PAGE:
we were all children before being men and had to be governed for some time by our appetites and our teachers, which were often opposed to each other and neither of which, perhaps, always gave us the best advice; hence it is virtually impossible that our judgments should be as unclouded and firm as they would have been if we had had the full use of our reason from the moment of our birth, and if we had always been guided by it alone.
Coady treats the same fact, more positively, as just one facet of the trusting dependence that permeates the life of children. Accepting an adult’s word on the difference between bed and bunk, mauve and purple, is as natural as taking their hand to cross the road. Trusting the person is not to be separated from trusting their word on what to say and what to believe. Such multi-faceted trust is an intrinsic part of what Wittgenstein had in view when he wrote: ‘What has to be accepted, the given, is – so one could say – forms of life.’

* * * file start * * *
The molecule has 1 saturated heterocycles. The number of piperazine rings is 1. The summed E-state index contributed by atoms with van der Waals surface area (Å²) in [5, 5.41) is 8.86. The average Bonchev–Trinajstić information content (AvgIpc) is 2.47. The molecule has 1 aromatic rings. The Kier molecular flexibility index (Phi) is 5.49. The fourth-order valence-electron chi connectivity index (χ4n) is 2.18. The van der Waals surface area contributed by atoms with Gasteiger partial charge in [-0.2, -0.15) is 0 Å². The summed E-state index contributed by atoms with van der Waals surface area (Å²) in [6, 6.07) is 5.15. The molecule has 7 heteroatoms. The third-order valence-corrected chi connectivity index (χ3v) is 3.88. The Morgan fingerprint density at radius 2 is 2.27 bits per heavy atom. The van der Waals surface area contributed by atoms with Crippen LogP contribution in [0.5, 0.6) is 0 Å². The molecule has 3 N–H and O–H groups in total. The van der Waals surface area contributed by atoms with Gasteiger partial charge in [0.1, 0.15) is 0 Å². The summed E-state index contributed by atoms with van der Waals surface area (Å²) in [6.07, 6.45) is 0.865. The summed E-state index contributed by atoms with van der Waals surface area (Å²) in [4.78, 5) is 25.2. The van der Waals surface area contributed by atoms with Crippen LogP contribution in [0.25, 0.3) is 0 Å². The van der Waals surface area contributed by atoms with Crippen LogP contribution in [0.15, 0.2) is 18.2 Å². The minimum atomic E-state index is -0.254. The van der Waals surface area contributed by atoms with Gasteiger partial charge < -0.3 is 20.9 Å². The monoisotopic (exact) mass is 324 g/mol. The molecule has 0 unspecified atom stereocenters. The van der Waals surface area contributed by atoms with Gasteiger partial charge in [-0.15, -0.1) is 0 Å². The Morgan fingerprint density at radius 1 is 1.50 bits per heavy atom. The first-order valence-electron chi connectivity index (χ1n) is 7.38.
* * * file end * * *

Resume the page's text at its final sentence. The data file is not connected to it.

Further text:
Yet the philosophical hero of this book is not Wittgenstein (though his influence is acknowledged), but the 18th-century Scottish philosopher Thomas Reid. Reid is the one philosopher in the tradition to have explicitly attacked epistemic individualism. He denied that the practice of relying on testimony can be justified by any one individual’s reason, observation and memory. Insofar as it is useful to think of knowledge as a building with foundations, then testimony is part of the foundations.
An old saying has it that man is by nature a social animal. If we take this seriously, we ought to accept that an accurate account of the nature and scope of human knowledge must include as basic, not only the traditional powers of reason, observation and memory, but also what Reid calls ‘social operations of mind’: those operations which presuppose, as he put it, ‘intercourse with some other intelligent being’. Examples are the giving and receiving of commands, promising, asking questions – and giving and receiving testimony.